I’m sitting on my sofa, eating Ben & Jerry’s even though I have been (mostly) vegan for six months, and you know what, I can’t bring myself to care. I have nothing left. A world divided over a killed gorilla, rounding on the mother & child; attacks all around the world; wars all around the world; governments who lie; governments who seek oil and power instead of our future – instead of my children’s lives. A world in which we still have so much and yet cannot see it; and at the same time those who are by an accident of birth are elsewhere cannot eat, or lose their children on crosses. A world in which we despair and commit suicide, despite having so much. And I have nothing, nothing left to give. Nothing left in the face of such pain.
People campaigning against Brexit; people campaigning for political parties; people arguing for political leaders. People fighting against war; against nuclear weapons; against greed and climate change. People fighting for asylum seekers; people going out on the streets every day and loving; people loving the poor and the needy and the vulnerable.
And me, I got nothing.
And it’s OK.
It’s OK to sit in the dark and wait for Love to come.
And I sit and I wait. And I know. Every time I have been here before, He has shown up. Every time, He has shown me a way through.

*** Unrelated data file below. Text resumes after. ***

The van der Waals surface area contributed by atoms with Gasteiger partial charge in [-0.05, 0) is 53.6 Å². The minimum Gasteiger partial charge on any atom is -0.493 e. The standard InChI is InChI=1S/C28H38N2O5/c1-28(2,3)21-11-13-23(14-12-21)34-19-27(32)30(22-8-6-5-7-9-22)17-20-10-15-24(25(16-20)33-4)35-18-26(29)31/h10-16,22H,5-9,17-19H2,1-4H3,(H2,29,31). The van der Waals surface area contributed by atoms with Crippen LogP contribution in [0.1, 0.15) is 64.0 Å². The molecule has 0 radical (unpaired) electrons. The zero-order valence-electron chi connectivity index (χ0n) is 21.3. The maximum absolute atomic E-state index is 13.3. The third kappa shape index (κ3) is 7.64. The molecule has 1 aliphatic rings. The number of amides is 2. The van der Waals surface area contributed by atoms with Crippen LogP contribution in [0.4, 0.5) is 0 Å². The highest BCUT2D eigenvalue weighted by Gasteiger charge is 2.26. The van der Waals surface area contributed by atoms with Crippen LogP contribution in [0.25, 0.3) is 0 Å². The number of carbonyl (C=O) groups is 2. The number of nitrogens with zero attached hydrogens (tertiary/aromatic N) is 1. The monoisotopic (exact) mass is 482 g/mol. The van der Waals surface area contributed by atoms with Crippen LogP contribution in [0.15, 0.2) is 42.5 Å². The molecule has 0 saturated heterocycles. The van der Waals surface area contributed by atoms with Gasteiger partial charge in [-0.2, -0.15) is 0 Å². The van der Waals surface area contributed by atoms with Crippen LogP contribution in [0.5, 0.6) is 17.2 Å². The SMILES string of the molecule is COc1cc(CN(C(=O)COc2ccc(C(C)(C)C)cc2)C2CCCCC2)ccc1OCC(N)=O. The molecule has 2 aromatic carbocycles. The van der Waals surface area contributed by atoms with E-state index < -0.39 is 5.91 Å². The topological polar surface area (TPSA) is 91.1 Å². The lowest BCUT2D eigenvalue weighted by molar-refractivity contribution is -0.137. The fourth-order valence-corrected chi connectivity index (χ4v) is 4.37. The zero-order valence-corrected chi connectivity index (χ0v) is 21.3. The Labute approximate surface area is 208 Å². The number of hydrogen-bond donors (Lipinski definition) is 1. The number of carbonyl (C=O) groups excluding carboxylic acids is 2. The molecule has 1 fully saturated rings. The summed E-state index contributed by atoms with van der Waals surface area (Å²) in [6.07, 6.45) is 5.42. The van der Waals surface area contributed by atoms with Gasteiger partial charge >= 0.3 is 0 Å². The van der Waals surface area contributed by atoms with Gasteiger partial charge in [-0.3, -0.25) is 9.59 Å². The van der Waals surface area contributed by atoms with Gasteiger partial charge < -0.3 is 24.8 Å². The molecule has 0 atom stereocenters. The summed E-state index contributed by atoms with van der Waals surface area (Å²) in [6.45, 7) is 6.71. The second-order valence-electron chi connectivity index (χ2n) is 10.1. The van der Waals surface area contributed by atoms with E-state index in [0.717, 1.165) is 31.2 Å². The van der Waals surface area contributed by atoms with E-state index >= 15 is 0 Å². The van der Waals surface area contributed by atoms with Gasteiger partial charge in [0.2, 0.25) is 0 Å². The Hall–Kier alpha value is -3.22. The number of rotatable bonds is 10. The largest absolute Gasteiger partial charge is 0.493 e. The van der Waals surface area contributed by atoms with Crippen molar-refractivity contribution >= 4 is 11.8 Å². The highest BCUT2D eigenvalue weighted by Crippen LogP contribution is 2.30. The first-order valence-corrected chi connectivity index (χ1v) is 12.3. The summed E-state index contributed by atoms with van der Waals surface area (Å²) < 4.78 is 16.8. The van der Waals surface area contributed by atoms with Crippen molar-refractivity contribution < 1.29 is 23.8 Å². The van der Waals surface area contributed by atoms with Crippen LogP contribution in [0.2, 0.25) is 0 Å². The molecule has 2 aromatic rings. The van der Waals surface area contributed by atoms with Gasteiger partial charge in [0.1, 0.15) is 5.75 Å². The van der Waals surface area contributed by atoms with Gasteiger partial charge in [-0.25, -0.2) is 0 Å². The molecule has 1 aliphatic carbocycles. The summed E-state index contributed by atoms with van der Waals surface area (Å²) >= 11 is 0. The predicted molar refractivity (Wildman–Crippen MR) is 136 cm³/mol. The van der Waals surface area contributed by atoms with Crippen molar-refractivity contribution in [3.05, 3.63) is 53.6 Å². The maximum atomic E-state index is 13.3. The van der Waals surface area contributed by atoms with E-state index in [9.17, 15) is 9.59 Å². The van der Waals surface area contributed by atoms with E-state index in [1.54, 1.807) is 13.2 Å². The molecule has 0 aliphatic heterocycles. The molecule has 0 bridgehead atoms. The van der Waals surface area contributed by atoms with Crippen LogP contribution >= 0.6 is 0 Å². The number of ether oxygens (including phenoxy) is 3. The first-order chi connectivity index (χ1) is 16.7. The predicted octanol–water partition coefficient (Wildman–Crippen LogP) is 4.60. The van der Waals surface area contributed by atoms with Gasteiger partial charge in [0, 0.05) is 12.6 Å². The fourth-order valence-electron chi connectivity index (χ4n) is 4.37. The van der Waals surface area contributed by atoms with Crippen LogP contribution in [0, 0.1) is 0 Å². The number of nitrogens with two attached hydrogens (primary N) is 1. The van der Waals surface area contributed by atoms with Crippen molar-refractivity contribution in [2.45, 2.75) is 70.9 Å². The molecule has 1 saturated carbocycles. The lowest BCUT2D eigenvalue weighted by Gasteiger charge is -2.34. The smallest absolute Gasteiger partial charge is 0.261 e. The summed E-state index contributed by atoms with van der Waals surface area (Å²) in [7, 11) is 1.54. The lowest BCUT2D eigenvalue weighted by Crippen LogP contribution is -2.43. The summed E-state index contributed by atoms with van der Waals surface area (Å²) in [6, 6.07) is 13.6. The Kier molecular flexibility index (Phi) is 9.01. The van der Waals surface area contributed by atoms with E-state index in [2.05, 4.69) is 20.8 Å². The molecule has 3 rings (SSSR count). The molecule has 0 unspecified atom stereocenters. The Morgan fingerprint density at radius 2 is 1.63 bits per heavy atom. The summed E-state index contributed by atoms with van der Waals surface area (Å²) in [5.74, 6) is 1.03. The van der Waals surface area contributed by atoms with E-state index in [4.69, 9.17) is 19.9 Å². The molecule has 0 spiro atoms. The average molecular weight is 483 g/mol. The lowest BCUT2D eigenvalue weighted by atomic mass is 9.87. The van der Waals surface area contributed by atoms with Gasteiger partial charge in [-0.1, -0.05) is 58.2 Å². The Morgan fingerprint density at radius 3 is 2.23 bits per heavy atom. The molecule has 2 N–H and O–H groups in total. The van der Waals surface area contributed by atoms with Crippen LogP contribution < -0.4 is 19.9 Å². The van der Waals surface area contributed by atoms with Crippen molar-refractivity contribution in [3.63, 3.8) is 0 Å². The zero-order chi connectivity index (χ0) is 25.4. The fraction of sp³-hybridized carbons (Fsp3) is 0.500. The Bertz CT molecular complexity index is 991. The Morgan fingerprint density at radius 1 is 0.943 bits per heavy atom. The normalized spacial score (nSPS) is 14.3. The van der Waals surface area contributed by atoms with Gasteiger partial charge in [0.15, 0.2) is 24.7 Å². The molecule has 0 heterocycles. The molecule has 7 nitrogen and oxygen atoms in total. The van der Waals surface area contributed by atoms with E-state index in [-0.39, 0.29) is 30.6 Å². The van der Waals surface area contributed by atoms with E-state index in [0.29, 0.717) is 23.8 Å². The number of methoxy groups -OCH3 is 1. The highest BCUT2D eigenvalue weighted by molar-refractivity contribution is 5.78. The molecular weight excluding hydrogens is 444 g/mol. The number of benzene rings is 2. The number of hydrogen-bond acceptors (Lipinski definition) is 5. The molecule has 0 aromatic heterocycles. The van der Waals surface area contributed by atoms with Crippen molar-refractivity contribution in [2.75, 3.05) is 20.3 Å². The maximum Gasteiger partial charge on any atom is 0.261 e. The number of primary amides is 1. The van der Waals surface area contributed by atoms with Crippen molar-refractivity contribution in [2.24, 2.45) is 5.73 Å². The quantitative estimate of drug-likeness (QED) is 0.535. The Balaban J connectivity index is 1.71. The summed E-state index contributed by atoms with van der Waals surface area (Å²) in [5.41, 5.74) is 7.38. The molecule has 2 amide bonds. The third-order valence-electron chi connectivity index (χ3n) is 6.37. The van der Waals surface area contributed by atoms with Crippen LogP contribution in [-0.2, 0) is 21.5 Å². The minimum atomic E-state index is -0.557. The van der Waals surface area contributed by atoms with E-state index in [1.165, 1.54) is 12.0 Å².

Sometimes life hurts.
And it’s not OK. It’s not OK that the world is like this. It’s OK to feel that is not OK. Nothing is wrong in feeling like everything is wrong. Everything IS wrong.
We just have to wait. For the Love and the passion and the Power and the drive to show up again. To stir in our hearts. So we can Be The Change, Be The Change once again.
It can’t be rushed. The pain, feeling the sorrow, it can’t be rushed. True hope cannot be found in a glass of half-drunk despair.
And one thing I know. I look back over my life, at all the times I’ve been here, and I know. It always showed up before.
It’s going to show up this time.
Because there’s this time.
There’s the moment after Jesus died on the cross, before he came back to life. And everything seemed lost.
There’s the time in Gethsemane, when he wondered, can you ask this of me?
There’s the time when a woman labours and thinks she can give no more. The time we call Transition.
The time before the rebirth and the resurrection.
The time for sorrowing.
The time the Earth waits. And the darkness seems too much. But we wait anyway.
The times before It happens.
We wait for the improbable and the wonderful.
And maybe we can sense that coming. And maybe we can’t. It doesn’t matter. Just hold on.
“The darkest hour is just before dawn” – Laura Ingalls Wilder.
Wait for the dawn.